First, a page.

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Official greetings for the New Year

January 4, 2010
By Garry Brandenburg

Welcome 2010. Just think, in a mere 525,600 minutes, it will be 2011. Minutes are precious and this scribe does not want to waste any of those time elements. There are just too many fascinating things to see and do outdoors and/or related to the outdoors. All are enjoyable, satisfying and worthy of our constant vigilance in the quest for understanding. The more scientists and average citizens learn about all wildlife the better. Fox sparrows may not be large and charismatic such as trumpeter swans, but they serve well and fill an ecological role in nature's web of life.

Fox Sparrows pass through Iowa on their migration to southern United States wintering grounds. Their summer home is located in the scrubby boreal forests and chaparral of all the Rocky Mountain States. This area also includes all of northern Canada and Alaska.

Four similar coloration patterns are possible in this ground foraging bird. Scientists are of the opinion that it is in the process of differentiation, to become separate and distinct species. Fox Sparrows have had as many as 18 subspecies labels in the past. Geographically and morphologically, all the subspecies fall into three groups, a position supported by DNA analyses. Even the songs of the three bird groups differ. It is possible in the near future to see three names in bird books: The Red Fox Sparrow, the Sooty Fox Sparrow and lastly, the Slate-colored Fox Sparrow. A possible fourth category is being looked at. Its name would be Large-billed Fox Sparrow.

Article Photos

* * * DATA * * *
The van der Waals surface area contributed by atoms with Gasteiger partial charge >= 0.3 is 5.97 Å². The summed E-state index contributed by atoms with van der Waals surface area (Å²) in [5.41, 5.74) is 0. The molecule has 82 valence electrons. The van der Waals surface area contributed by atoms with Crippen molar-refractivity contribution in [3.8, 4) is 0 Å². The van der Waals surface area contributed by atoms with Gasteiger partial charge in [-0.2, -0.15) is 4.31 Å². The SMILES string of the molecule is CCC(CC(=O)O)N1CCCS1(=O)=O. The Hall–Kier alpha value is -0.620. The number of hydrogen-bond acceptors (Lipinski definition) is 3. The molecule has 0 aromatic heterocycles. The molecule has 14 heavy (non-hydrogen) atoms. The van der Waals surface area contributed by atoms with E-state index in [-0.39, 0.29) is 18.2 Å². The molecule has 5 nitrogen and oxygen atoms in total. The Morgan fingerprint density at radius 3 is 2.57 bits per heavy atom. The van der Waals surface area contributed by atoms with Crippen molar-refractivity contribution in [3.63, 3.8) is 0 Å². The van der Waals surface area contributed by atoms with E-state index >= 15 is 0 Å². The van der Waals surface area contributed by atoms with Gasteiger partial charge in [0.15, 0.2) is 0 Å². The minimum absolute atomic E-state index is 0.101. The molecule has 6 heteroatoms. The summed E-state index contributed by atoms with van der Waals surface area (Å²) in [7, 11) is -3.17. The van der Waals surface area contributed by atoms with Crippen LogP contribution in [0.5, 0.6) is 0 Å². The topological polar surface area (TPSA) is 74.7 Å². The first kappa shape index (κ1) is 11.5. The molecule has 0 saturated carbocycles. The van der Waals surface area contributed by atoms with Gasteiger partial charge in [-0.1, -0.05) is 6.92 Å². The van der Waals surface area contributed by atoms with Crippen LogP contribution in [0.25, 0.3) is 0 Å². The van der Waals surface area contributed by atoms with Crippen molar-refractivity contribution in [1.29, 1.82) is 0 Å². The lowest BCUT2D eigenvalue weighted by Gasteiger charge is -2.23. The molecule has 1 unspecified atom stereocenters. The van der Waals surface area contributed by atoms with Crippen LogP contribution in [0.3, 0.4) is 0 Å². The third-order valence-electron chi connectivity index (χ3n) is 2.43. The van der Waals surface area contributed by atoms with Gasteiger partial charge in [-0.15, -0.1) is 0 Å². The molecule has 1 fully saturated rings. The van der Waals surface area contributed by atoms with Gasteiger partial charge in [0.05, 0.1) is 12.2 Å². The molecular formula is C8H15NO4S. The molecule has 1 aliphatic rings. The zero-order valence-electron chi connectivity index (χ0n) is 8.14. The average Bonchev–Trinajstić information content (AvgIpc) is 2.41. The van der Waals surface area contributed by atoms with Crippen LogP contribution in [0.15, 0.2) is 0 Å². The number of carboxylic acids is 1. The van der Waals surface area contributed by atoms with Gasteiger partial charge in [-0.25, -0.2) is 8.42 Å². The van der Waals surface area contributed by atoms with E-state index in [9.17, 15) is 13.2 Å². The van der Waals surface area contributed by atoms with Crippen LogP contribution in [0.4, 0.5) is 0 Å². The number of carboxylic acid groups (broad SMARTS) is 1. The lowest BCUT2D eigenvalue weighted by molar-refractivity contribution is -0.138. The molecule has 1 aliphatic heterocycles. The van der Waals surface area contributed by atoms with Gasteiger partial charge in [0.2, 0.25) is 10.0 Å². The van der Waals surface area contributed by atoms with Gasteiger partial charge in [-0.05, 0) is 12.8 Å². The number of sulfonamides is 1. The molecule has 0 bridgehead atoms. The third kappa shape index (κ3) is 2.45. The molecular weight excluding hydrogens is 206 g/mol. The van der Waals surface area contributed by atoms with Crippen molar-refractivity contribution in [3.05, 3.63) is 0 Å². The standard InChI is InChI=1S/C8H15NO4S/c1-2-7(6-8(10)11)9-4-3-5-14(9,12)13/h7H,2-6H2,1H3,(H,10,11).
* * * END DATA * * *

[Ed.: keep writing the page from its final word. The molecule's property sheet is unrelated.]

T-R PHOTO BY GARRY BRANDENBURG
A Fox Sparrow, Passerella iliaca, enjoys sunflower seeds at this author's feeder, and is a nice addition to my wildlife list for the New Year. Treats come in all sizes and this little bird is definitely a bonus. It's foxy reddish back, wings and top of tail are distinguishing characteristics. The fox sparrow is also quite a bit larger than its house sparrow cousins. At a feeder, it uses a double backward scratch to uncover seeds or other foods.

If you see one of this rusty reddish sparrow like birds, take a good long look. Enjoy the minutes it gives you. Those are free minutes during this New Year, a pleasurable time for nature's wonders to be offered.

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What has the best eyes, nose and ears of any wild critter on Iowa's landscape? Answer ... the coyote. This wild canine is pursued, hunted, chased by dogs, pulled into range by hunters using calls imitating injured rabbits, or just plain shot at whenever it is seen. Coyotes seem to handle it all in stride. Every time they have a close encounter with a human, they learn from it and become extremely crafty. They are true survivors.